In Re Estate of TragerAnnotate this Case
413 Ill. 364 (1952)
108 N.E.2d 908
IN THE MATTER OF THE ESTATE OF FRANK A. TRAGER. (A.W. WHEELER et al., Appellees, v. GEORGE ANDREWS et al., Appellants.)
Supreme Court of Illinois.
Opinion filed November 20, 1952.
*365 BULL, YOST & LUDENS, of Morrison, for appellants.
SHELDON, BROWN & HAGLUND, of Sterling, for appellees.
Mr. JUSTICE HERSHEY delivered the opinion of the court:
This is an appeal to this court from an order of the circuit court of Whiteside County admitting to probate the last will and testament and codicil of Frank A. Trager. The petition for the probate of the will and codicil discloses that both personal and real property is devised, and that, therefore, a freehold being involved, an appeal lies to this court.
Frank Trager, the testator, and his wife, Lura B. Trager, lived at Sterling, Illinois. While living they were engaged in the plumbing business, he being the master plumber therein, and she the general manager thereof. Each possessed separate properties of a somewhat extensive nature, both personal and real. They had no children, but a large number of collateral relatives.
Frank Trager, on July 23, 1923, executed his will by the terms of which he devised all of his property, both real and personal, to his wife, Lura B. Trager. Frank Trager also on some unspecified date executed a codicil wherein he bequeathed and devised to the collateral relatives of his wife and of himself all his property and that of his wife, both real and personal, specifying that his property should go to his collateral relatives and that of his wife to her collateral relatives, the only exception being that the employees of the business were to receive the business, and the church a bequest of one thousand dollars. *366 No bequest or devise of any property is made to his wife, nor is her name mentioned therein.
The extrinsic evidence which the court permitted to be introduced at the probate proceedings shows that Lura B. Trager also on July 23, 1923, executed her will wherein she bequeathed and devised to Frank Trager, her husband, all of her property to be his absolute property forever. She also, like her husband, on an unspecified date, executed in exactly the same language a codicil, wherein she bequeathed and devised all of her property and also that of her husband to his and her collateral kindred, and, like the husband, specified that her husband's property was to go to his collateral kindred, and her property to her collateral kindred, with the exception that certain employees were to receive the business and the church a bequest of one thousand dollars. This codicil made no bequest or devise to Frank Trager, nor was his name mentioned therein.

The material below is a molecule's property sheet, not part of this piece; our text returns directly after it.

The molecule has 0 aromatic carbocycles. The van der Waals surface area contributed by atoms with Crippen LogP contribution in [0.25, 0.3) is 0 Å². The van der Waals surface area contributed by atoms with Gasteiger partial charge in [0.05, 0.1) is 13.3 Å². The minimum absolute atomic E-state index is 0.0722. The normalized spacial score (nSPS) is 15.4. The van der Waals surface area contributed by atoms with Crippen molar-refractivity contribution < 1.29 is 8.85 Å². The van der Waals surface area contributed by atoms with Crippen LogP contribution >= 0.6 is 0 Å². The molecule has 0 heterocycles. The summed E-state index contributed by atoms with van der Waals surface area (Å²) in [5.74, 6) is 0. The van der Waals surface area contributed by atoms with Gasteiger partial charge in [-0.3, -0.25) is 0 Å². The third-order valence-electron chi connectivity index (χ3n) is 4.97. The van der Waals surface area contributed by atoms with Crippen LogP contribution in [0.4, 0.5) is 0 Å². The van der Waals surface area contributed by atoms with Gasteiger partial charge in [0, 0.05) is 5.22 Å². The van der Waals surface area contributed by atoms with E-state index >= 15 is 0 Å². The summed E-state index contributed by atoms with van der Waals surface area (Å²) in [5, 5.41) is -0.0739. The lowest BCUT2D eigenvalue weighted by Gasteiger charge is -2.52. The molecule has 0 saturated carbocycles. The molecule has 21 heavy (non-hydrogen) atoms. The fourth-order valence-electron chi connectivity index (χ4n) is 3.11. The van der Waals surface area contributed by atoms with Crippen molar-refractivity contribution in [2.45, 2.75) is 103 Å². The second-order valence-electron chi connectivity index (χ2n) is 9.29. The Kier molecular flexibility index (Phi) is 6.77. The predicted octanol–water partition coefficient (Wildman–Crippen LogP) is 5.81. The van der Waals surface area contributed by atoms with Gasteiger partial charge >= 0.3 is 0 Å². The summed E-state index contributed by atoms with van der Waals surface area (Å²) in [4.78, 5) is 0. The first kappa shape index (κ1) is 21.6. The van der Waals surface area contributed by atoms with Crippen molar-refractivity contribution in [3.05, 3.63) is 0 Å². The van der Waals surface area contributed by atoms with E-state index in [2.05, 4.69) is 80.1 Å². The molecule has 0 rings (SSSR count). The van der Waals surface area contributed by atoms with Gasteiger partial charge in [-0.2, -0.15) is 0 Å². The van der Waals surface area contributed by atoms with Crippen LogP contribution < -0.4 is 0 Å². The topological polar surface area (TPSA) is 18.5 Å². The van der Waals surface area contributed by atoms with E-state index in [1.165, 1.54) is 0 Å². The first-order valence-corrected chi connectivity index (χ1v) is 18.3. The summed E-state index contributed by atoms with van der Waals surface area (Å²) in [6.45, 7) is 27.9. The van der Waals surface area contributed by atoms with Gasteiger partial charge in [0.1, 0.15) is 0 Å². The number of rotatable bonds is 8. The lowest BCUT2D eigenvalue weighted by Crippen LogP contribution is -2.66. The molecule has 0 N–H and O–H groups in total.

The extrinsic evidence introduced also shows that Lura B. Trager died on December 12, 1947. Her will was admitted to probate on February 9, 1948, and Frank A. Trager was appointed executor under the terms thereof. The aforementioned codicil executed by her was not offered for probate. Frank Trager, her surviving husband, was bequeathed and devised all of the property of Lura B. Trager.
Frank Trager, the testator here, died on September 2, 1951, nearly four years after the death of his wife, Lura B. Trager. His will and the codicil here in question were found at his death in a semifireproof filing cabinet in a little room that Frank Trager used as an office, located off the dining room. The will and codicil were in a manila envelope, including the instruments purporting to be a similar codicil signed by his wife. Also therein was a notice of probate of the Lura B. Trager will in the clerk's envelope addressed to Frank Trager.